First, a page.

That cake and cocktail might contain more than just empty calories, it make be contributing to inflammation in your body! Today, I’m talking about how sugar and alcohol impact inflammation and some health hacks that’ll help you beat the bloat.
(Did you miss Part 1 of our Inflammation Guide? Hop back and read up on whether dairy and gluten are ramping up your inflammation, and if they’re really worth cutting.)
Does Sugar Impact Your Inflammation?
Sadly, sugar is on top of the list of foods that boosts bloat and inflammation. But before you slam your laptop shut and binge Ben & Jerry’s in rebellion, let’s look at exactly what kind of sugar causes inflammation.
Added and processed sugar, specifically, is linked to chronic inflammation, stroke risk, coronary heart disease, and type 2 diabetes. Items like soda, refined carbs, and high fructose corn syrup are some of the biggest culprits.
Quantity matters too. Indulging in too much added sugar can raise blood pressure and increase chronic inflammation, both of which are pathways to heart disease.
Sugar causes inflammation throughout our bodies in four main ways:
- When sugar combines with fat or protein in our blood, it creates inflammation-boosting compounds called Advanced Glycation End Products (AGEs).
- Sugar causes our intestinal walls to become more permeable, allowing bacteria, toxins, and other inflammatory particles to leak through and into our bloodstream.
- Sugar increases our LDL cholesterol, which results in higher C-reactive proteins and inflammation.
- Too much sugar can cause weight gain and more body fat, leading to insulin resistance and increased inflammation.
Low-Inflammatory Sweet Treats to Try
When the candy cravings come knocking, try these low-inflammatory hacks:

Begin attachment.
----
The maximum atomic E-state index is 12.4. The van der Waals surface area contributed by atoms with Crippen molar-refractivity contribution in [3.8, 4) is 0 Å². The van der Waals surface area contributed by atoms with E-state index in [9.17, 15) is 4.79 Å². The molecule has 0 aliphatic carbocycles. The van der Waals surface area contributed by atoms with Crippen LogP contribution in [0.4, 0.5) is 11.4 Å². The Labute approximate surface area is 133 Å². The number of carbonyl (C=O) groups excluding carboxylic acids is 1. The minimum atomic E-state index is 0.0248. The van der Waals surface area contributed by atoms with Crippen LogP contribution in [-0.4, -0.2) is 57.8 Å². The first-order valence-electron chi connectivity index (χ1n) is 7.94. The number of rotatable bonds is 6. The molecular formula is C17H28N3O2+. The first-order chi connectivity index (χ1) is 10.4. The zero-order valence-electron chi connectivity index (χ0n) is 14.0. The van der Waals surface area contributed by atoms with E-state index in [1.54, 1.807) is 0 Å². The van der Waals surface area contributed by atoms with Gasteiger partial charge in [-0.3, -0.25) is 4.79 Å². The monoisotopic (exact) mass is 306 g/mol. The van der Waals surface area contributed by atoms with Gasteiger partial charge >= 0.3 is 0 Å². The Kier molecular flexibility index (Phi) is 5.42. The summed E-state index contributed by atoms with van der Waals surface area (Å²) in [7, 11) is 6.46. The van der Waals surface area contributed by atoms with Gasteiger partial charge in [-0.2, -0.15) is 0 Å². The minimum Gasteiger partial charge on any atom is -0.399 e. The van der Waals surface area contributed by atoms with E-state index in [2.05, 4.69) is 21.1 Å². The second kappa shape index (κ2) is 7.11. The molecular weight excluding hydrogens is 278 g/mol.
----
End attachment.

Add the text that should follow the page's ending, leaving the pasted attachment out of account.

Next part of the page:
- Chomp on dark chocolate: Chocolate that’s at least 70% cocoa will calm those cravings and bring a wealth of health benefits! It boosts the feel-good hormones, like serotonin, and it’s rich in antioxidants. Try Lily’s chocolate, which is sweetened with stevia, or add a scoop of cacao powder to your smoothie.
- Sweeten your treats with honey: Honey is used as an anti-inflammatory, antioxidant, and antibacterial agent. Plus, honey has a lower glycemic index (GI) than sugar. That means that, after you eat honey, your blood sugar won’t spike as much as it does after eating sugar.
- Sprinkle on some cinnamon: Studies have shown that this spice has powerful anti-inflammatory properties. Plus, cinnamon has been shown to balance blood sugar levels and lower insulin resistance!
- Sip on a sweet supplement: If you’re craving sweets (especially chocolate), it could mean your body is deficient in magnesium. This raspberry-lemon flavored magnesium supplement will help you eat less sugar and makes your water taste sweet and refreshing too!
How Do I Reduce Inflammation After Eating Sugar?
Cutting back on sugar will reduce inflammation in your body. But what about the times when you do indulge? Try these three tricks to lower inflammation after you submit to your sweet tooth.
- Flush it out: Some studies have found that drinking plenty of water helps to flush glucose out of the blood. Aim for at least 64 oz of water each day to keep your body optimally hydrated.
- Cut other carbs: Since your body breaks carbs down into glucose, which then raises your blood sugar levels, take it easy on the carbs. If, on Christmas morning, you enjoy a big cinnamon bun with your family, fill up on protein, healthy fats, and produce the rest of the day.
- Take a walk: Exercise lowers stress, blood sugar, and inflammation! Pick an exercise you know relaxes you, like walking or yoga, to help bring balance back to your body.
Does Alcohol Impact Your Inflammation?